Conferences

Hosted by…

AEPM 2020

The 2020 edition of the AEPM’s annual conference is being hosted by the Klingspor Museum and the Haus des Statdgeschichte in Offenbach an Main (Germany).

International book art, typography and calligraphy of the 20th and 21st centuries

Photo: Stadt Offenbach.

The fascination with the visual and symbolic expression of the spoken word as type, illustration and their varioous combinations has always held a central position in the fine arts. Its continued importance in the 20th and 21st centuries is the focus of the Klingspor Museum.

The Museum was founded in 1953, based upon the private collection of Dr. Karl Klingspor (1868-1950) who, together with his brother Wilhelm, had run the type foundry Gebr. Klingspor in Offenbach in the first half of the 20th century. Still under its original name Rudhard, it had been taken over by the brothers in 1892 and led to an astonishing bloom, culturally and, for many years, also economically.

Recognized artists of the turn of the century designed a distinguished font repertoire which the foundry manufactured and distributed worldwide. The foundry Gebr. Klingspor was foremost notably in the so called fractur fonts, revigorating the tradition of the Textura, Schwabacher and Gothic Fractur.

With Heinrich Vogeler, Otto Eckmann and Peter Behrens it was able to create fonts and book ornament, visualizing the epochal transition between historism, Art Nouveau and New Objectivity and demonstrating this age’s commitment to forging a distinct German cultural identity through the character and appearance of type. In 1906 Rudolf Koch, born in Nuremberg in 1876 and formerly working in Leipzig, joined the Offenbach foundry. More than twenty type fonts were created by his hand in addition to a huge range of calligraphic work. Books and single pages are inscribed with text, especially from the fields of religion and nature. Besides the calligraphy by Koch one should also mention that of Rudo Speman which was given as an almost complete estate to the Museum’s founding inventory by the family of the young-deceased artist.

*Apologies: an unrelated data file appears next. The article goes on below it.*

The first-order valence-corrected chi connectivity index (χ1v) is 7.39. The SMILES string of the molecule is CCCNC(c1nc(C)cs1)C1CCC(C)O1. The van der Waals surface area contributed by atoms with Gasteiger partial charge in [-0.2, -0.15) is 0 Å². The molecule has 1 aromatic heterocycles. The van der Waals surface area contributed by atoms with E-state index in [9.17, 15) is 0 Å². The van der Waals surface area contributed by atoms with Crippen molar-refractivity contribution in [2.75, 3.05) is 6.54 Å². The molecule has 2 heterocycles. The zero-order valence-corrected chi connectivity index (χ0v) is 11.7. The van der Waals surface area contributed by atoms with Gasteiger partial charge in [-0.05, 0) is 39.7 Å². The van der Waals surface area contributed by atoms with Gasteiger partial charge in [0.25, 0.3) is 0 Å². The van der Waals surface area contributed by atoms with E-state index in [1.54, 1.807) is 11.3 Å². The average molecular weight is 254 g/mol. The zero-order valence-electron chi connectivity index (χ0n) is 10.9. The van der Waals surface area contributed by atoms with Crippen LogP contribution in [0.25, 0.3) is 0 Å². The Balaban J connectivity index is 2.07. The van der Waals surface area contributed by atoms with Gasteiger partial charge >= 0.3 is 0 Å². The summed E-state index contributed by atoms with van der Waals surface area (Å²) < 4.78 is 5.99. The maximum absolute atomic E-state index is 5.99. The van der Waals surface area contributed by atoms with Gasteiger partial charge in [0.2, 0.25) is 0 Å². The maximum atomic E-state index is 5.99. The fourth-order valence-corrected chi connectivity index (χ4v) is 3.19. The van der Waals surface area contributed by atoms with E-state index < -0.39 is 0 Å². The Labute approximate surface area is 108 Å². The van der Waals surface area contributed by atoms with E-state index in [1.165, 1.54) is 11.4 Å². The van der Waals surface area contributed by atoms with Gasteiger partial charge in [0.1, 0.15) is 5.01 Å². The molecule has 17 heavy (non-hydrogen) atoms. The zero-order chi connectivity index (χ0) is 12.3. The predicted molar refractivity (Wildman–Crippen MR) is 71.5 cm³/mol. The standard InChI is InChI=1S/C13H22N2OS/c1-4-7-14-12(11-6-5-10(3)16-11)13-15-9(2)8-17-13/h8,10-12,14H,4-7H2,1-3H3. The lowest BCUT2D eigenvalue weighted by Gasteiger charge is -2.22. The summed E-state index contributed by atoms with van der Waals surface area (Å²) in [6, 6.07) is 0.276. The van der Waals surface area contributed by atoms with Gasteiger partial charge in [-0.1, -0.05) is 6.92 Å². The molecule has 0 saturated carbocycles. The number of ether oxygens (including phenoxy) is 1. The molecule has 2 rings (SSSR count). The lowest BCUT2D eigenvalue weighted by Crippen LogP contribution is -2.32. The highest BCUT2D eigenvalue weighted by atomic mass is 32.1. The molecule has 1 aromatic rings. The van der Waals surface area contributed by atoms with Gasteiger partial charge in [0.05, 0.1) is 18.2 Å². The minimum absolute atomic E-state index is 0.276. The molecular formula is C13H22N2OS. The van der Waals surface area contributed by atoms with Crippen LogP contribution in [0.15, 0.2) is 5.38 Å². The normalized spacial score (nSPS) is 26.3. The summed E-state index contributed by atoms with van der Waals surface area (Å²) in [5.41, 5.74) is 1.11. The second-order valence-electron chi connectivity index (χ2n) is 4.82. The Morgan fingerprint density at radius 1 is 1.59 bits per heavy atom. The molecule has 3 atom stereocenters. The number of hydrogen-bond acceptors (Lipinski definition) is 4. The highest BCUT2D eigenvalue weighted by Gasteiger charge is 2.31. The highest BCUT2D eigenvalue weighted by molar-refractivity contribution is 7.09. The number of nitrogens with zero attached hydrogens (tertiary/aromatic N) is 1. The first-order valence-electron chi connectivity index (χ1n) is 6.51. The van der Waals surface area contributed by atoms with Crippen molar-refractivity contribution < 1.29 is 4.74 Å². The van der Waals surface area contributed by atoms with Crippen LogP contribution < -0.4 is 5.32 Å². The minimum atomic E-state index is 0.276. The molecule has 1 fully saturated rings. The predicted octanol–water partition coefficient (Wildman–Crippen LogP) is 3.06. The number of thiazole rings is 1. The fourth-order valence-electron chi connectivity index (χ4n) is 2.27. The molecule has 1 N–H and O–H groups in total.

Rudo Spemann was a student of Fritz Helmut Ehmcke and also of Ernst Schneidler and was called to Leipzig as a teacher by Walter Tiemann, whose Januspresse exemplarily influenced the early hand press printing in Germany. Thus he stood in closest proximity to the protagonists of typographical art, who are all present in the Klingspor Museum with large work portfolios. Herbert Post, Jan Tschichold, Adrian Frutiger are only a few other names who bear witness to type design’s creative productivity and have likewise found a home in the Klingspor Museum.